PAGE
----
The knowledge that is necessary is the knowledge that we are sinners in need of saving. We are exiles who need to go home. This is the truth of the Garden of Eden.

      The Bible shows us the way home.

      I fully understand that there are people who don’t trust the Bible because they have reason to doubt that it gets science or history correct — or even that it contains contradictions. I think the only answer the Bible offers to such objections comes from the lips of Jesus: “Come and see” and “Follow me.”

      The Scriptures are a gift of the Holy Spirit to the church to help guide, convict, and strengthen us. That is not what the church has always said. It is not what many people would say today. It is my best understanding.

  6. Follow-up questions to your insights:

    Paul specifically mentions Adam as the source of our inherent sinful natures. This seems to be a hereditary passing down of sin — a causal source of current sin. To say that Paul was wrong in this is to question the authority of the plain words of the Bible. This troubles me.

    I just don’t think people feel as impacted or bound by the Bible if its historicity can so easily be reinterpreted. Scholarly educated folks like ourselves get a kind of intellectual buzz by rationalizing the Bible to fit modern knowledge, but normal folks just scratch their heads and are confused when on the one hand people swear on the authority of the Bible but on the other hand dismiss or ignore the clear meaning of the words. Is it true or not? If not all is true, who gets to decide and why? If the Bible is not a clear authority for common folks, then what happens to the promise of the Reformation?

    1. TM, I’m not sure I understand your trouble. What does it mean to you to say the Bible is authoritative?

      1. Authoritative to me is not really the question. Authoritative to a relatively uneducated farm hand that wants to read the bible for himself, that’s another question imho.

        But to answer your question, the Bible to me is a record of God’s unfolding revelation to mankind of how he wants us to understand him, our relationship to him, each other, and the world.

        Now, I realize that there are many different genres in the Bible that require a different level of interpretation than just literal, and I understand that the writers’ understanding in the OT is not always as robust as those of the NT. I understand the problems involved in the hermeneutic circle, difficulties in translating an ancient text, etc. I am also aware of selection bias. Yet, because my faith is founded in experiencing God through Jesus Christ in my life, I can deal with the ambiguity and the hermeneutics of interpretation.

        Now, the farm hand doesn’t really have the education to understand the complexity of all this. According to the rhetoric of the Reformation (Which I am a descendent of), the common person should be able to just pick up the Bible, read it, and come away a changed person. But increasingly I see a divide between the sophisticated hermeneutics of the clergy and the relatively uneducated majority. They want a simple, drama filled story they can understand. And they have to accept the authority of the person or book that is telling them this story. Either the educated are failing to provide that story, or they are diluting it in their advanced hermeneutic pontifications. I have a lot of problems with the Catholic Church, but at least they provide an authoritative body that can act as an authority with a simple tale to tell (albeit, a tale that probably manipulates emotion and fear in an effort to sustain itself). Well, now I’m the one pontificating…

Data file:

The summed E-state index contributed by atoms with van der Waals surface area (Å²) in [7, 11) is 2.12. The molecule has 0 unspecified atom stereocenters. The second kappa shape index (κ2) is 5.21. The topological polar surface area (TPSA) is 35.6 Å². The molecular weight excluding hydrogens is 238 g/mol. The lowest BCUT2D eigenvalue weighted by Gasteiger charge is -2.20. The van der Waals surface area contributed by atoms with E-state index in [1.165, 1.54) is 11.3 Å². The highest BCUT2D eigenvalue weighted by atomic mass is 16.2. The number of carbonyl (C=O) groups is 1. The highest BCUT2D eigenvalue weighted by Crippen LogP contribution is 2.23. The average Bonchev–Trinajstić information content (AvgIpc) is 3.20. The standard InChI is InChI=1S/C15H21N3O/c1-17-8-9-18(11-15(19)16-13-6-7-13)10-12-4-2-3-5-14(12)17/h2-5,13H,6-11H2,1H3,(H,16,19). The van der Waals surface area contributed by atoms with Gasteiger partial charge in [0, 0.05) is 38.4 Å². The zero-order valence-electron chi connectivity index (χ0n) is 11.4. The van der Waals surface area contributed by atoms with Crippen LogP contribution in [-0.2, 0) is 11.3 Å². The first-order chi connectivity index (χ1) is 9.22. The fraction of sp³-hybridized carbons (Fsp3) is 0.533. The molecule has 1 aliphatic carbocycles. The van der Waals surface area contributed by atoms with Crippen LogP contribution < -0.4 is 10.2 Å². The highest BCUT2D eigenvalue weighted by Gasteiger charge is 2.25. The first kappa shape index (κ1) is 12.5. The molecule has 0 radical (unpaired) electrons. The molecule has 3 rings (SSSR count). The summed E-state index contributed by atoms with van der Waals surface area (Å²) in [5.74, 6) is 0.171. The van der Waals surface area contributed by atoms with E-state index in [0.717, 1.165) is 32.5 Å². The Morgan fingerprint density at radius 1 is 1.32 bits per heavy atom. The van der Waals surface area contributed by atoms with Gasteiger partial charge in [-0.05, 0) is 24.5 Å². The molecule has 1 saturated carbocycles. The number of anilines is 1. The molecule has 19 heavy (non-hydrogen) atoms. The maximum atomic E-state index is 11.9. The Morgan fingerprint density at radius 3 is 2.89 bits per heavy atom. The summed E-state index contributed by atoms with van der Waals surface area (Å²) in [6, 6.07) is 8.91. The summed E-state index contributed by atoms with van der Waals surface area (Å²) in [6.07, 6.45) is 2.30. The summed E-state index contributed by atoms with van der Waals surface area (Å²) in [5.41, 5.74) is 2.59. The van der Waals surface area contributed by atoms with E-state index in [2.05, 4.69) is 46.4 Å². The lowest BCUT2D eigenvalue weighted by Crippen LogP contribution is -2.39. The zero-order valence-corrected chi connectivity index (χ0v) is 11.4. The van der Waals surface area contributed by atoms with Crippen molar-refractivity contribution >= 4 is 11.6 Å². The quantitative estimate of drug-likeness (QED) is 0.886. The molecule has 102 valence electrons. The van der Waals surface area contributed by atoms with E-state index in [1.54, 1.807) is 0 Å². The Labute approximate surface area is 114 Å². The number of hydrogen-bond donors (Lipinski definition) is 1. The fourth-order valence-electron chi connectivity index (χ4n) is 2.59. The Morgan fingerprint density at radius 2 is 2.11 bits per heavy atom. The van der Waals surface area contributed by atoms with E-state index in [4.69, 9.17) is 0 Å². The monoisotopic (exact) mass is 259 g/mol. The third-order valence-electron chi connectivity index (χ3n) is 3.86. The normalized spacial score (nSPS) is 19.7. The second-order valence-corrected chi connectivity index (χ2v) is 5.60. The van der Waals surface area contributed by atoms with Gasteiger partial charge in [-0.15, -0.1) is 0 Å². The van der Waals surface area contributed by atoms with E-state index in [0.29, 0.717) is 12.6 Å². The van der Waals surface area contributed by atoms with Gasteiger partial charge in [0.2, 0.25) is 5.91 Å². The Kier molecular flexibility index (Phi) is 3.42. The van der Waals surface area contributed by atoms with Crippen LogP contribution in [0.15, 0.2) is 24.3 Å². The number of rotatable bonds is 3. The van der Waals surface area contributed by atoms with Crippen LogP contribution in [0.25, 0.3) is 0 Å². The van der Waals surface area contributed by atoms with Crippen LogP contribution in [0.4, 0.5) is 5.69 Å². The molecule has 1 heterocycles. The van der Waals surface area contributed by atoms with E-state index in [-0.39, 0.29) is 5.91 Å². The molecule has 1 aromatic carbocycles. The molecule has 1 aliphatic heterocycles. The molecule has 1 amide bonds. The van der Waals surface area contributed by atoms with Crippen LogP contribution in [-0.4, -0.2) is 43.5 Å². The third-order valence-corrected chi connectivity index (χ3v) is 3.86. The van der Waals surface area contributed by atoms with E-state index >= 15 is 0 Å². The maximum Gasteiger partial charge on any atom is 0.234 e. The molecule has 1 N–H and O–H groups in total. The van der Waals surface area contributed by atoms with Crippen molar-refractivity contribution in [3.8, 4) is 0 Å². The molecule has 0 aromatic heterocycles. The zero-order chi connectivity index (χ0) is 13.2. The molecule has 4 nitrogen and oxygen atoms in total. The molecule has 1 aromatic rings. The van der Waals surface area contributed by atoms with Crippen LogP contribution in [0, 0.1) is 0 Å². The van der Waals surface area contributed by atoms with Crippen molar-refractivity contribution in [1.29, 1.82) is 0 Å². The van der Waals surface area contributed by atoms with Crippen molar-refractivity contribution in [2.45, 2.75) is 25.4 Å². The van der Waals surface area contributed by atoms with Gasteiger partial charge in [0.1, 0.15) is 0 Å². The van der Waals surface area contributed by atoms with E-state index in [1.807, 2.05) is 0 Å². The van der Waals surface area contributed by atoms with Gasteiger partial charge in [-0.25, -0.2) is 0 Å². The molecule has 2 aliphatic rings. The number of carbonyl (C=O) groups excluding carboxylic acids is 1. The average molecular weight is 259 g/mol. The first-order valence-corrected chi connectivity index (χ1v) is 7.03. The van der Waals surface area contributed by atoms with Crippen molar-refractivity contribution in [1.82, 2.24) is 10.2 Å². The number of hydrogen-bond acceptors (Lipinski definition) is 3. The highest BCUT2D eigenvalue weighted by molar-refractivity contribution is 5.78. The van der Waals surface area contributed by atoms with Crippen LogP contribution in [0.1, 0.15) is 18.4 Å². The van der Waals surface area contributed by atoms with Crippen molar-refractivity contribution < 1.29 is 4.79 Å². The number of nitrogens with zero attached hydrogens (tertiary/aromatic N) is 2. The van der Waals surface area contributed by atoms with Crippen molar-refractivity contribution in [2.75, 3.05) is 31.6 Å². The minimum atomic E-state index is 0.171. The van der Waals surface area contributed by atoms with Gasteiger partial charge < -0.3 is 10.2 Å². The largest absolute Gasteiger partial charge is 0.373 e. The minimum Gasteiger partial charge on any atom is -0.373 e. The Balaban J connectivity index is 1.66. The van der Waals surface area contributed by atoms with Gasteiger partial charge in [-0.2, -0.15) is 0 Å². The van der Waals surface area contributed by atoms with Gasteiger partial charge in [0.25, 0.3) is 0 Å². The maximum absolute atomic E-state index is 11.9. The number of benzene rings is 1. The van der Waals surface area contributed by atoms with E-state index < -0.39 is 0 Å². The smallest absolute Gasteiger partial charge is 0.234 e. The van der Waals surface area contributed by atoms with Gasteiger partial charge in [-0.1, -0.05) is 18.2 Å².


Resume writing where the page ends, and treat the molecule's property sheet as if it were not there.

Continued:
To sum up. Perhaps we have trouble telling the simple story because the pillars of that story have been eroded — authority of the Bible, authority of the church, and the basic feeling of sin and our need of salvation.

        1. I forgot to add at the end: the authority of parents. Our culture continually undermines this fundamental pillar.

        2. Thank you for the response, TM.

          I think I understand the issues better now. I’m not an expert on the Reformation rhetoric about sola scriptura, but being a Methodist, I’ve always been sheltered from it a bit by the Anglican tradition that birthed us. I always get the impression the authority of Scripture is a much more life and death issue for my Reformed friends than it is for me. I’m quite at ease with a “means of grace” understanding of Scripture that still holds it up as the last word on matters of salvation but does not get too worked up about whether Paul understood germ theory.

          There is a great tension that needs to be maintained on both ends between naive readings of the Bible and critical readings. The highly educated can fall too far to the critical end at times and the plain folk (for lack of a better term) can fall too far to the naive end. But both are helpful ways to read the Bible.

          I try never to wave my Bible in the air and act as if it is the thing we believe in. As one old farmer in my congregation says, “It is a tool.”

          I suppose part of my problem in being constructive in this conversation is that most of the farm hands and plain folk I’ve encountered have not raised these questions, so I’ve never had to bridge the gap.

  7. Thanks for the response John. I’m a fairly new Methodist, and I have encountered a lot of Reformed theology in my studies. Your response encourages me that I’m in the right place.

    God Bless, TM.

    1. I’m glad to be of help, but don’t confuse me for the fount of all wisdom when it comes to Methodism. 🙂 Welcome to our merry band.

Comments are closed.